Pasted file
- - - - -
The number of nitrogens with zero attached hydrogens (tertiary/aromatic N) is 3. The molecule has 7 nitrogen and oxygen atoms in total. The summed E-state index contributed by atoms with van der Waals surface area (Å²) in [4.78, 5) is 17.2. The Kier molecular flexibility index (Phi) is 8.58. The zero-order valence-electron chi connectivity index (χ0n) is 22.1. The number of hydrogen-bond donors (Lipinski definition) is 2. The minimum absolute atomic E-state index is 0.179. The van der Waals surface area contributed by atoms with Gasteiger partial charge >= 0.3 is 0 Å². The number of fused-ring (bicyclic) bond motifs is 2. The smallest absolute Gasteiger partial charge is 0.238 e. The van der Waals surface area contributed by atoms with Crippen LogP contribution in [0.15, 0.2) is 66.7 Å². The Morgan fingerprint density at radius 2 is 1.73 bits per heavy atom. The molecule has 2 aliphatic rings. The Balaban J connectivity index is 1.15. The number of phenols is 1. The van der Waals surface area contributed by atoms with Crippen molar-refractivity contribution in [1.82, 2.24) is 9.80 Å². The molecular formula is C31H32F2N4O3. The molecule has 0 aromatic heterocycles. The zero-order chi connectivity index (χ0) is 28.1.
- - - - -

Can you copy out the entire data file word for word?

The number of nitrogens with zero attached hydrogens (tertiary/aromatic N) is 3. The molecule has 7 nitrogen and oxygen atoms in total. The summed E-state index contributed by atoms with van der Waals surface area (Å²) in [4.78, 5) is 17.2. The Kier molecular flexibility index (Phi) is 8.58. The zero-order valence-electron chi connectivity index (χ0n) is 22.1. The number of hydrogen-bond donors (Lipinski definition) is 2. The minimum absolute atomic E-state index is 0.179. The van der Waals surface area contributed by atoms with Gasteiger partial charge >= 0.3 is 0 Å². The number of fused-ring (bicyclic) bond motifs is 2. The smallest absolute Gasteiger partial charge is 0.238 e. The van der Waals surface area contributed by atoms with Crippen LogP contribution in [0.15, 0.2) is 66.7 Å². The Morgan fingerprint density at radius 2 is 1.73 bits per heavy atom. The molecule has 2 aliphatic rings. The Balaban J connectivity index is 1.15. The number of phenols is 1. The van der Waals surface area contributed by atoms with Crippen molar-refractivity contribution in [1.82, 2.24) is 9.80 Å². The molecular formula is C31H32F2N4O3. The molecule has 0 aromatic heterocycles. The zero-order chi connectivity index (χ0) is 28.1.